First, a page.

C - the Chancellor of the Exchequer - George - enthusiastically waiving substantial tax revenue at a time when he was slashing public expenditure in the interests of austerity to recover from a massive financial scandal.
    D - at least one senior member of the garden bridge 'charity' throwing their weight around in an attempt to head off genuine and entirely justified criticism
    E - Boris leading a grubby parade of senior civil servants in artfully dodging responsibility for their parts in this sorry story.
    Mr Finch, isn't it time that you woke up and smelled the stink, instead of repeatedly (and increasingly insultingly) calling critics 'miserablists'?

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  • Paul did you write Boris' fatuous election slogan "Get Brexit done" for him?

    If opposing this makes me a miserabilist, supporting it makes you a fatuousist.

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  • BTW Paul you really should get your facts right. Both Boris and Sadiq promised not to commit another penny from the public purse over and above the £60m capital promised. What killed the Garbage Bridge was the need for a guarantee of £3m per year to cover the running costs: Sadiq refused to provide this guarantee, as promised in his election campaign.

    Boris was of course ready to break his pledge, and desperately tried to get the guarantees signed before he left office, but his most senior officer refused to sign them off because conditions had not been met (simple things like they didn't have the land or the money).

    It was in fact the internal incoherence of the Garbage Bridge and false claims of its proponents which stopped it progressing, not Sadiq. But don't let that get in the way of you consistently repeating your mantra that Sadiq cancelled it and that opponents were miserablists. After all, a similar approach to truth and dialogue has served Johnson and Trump well.

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  • It’s also a bit willingly naive to suggest that Khan ‘supported it during his election campaign’.

    In fact, Khan’s first public statement on the Garden Bridge was to call it a ‘white elephant’ and support the Leader of Lambeth Council when she temporarily wavered and called for its cancellation.

    He was then clobbered for three days straight in the Evening Standard — which was a relentless cheerleader for the Bridge. It must be difficult to win a London election with its leading free newspaper calling you a miserable killjoy who hates flowers. (As if all the subtle insinuations that he was a terrorist weren’t bad enough).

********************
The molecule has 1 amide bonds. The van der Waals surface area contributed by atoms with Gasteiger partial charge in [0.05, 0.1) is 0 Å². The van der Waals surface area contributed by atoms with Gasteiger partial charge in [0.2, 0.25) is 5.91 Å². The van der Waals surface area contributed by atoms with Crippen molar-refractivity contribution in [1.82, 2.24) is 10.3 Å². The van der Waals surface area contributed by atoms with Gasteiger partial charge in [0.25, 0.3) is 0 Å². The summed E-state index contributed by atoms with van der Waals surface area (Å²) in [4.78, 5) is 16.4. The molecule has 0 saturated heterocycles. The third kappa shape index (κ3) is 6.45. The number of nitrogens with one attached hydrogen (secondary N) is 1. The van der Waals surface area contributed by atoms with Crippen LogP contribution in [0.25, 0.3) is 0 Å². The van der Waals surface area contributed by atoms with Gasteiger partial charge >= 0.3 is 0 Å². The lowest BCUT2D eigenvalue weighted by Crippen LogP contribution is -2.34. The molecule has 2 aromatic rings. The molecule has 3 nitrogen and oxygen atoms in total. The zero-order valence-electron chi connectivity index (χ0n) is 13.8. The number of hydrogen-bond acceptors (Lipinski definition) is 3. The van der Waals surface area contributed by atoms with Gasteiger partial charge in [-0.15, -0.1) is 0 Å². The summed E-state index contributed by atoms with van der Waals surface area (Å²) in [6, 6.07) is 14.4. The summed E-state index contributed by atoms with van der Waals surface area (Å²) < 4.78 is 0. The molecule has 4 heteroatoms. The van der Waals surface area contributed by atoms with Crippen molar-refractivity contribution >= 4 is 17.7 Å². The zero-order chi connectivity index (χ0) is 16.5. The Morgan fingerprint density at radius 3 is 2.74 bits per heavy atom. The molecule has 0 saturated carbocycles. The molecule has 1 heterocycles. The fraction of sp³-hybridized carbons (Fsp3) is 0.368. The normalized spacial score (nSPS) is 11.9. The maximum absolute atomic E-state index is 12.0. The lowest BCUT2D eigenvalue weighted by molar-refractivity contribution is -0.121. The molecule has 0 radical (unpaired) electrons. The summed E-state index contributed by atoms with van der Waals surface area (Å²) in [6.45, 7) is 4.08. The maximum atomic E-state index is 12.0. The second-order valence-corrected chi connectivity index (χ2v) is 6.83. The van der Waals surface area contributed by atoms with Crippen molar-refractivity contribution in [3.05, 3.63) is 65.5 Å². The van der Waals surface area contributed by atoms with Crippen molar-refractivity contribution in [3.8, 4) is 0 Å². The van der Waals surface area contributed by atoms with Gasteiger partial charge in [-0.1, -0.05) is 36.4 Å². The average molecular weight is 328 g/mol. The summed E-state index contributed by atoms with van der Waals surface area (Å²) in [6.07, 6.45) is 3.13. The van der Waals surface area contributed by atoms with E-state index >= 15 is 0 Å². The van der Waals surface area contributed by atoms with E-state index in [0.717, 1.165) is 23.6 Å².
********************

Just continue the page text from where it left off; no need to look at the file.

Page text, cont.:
So he found an artful way to look like he was supporting it. Then, in office, he played a very canny game of looking like he was supportive, while simply letting the project fail under the weight of its own contradictions:

    1. He insisted on the publication of all internal TFL documents on the project, which allowed opponents to run riot.

    2. He insisted on fewer closures for private hire, when the business plan clearly required more (a lot more) to stand any chance of being viable.

    3. He stayed true to his pledge of not releasing any further funds.

    4. He initiated the Hodge review which turned out even more damning of the project than expected and gave him a basis to withdraw the offer of a financial guarantee.

    And that was the ballgame.

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  • The Garden Bridge was about 3 years too late to join the list of completed vanity projects. It would have been the epitome of the post 2012 Olympic glow, for better or for worse. The dedicated transport funding spent and the political fallout from its demise still today taints other projects, even those with a proven transport and environmental benefit. It would seem that Sadiq Kahn as mayor will not support river crossings at all where they are needed (with the exception of a £1bn road tunnel) whereas Boris Johnson was seemingly gung ho about his pet projects. Perhaps we need to consider taking infrastructure spending away from the mayors portfolio and into a non political transport planning department. Decisions should be based on provable benefits to London as a whole. The mayor can have a separate power over special projects but clearly, in the past 3 terms, both mayors have failed to deliver a single river crossing. I personally have had more success than either of them in progressing such a public project despite having spent no public funds whatsoever. In the case of the Cremorne bridge planning is granted, piles are in the ground and Wandsworth Council have nearly 2/3rds of the funding raised. its taken nearly 9 years to get to this point and the current mayor has confirmed that he will not assign a single penny. His decision is not based on cost benefit ratio or health and environmental benefits, or air quality improvements - his decision is based purely on the fact that the bridge is west of tower bridge - his decision is political and based on how people will vote and his calculation must be that some people in east London will not vote for him if he helps build a bridge in west London. Those same people are suffering from poor air quality, are at risk from increased climate change. If the decision to contribute to this public infrastructure was anything but political it would have been completed in 2018. Sadiq Kahn needs to change his mind and be a mayor for all London or I expect he will be replaced this year with another mayor.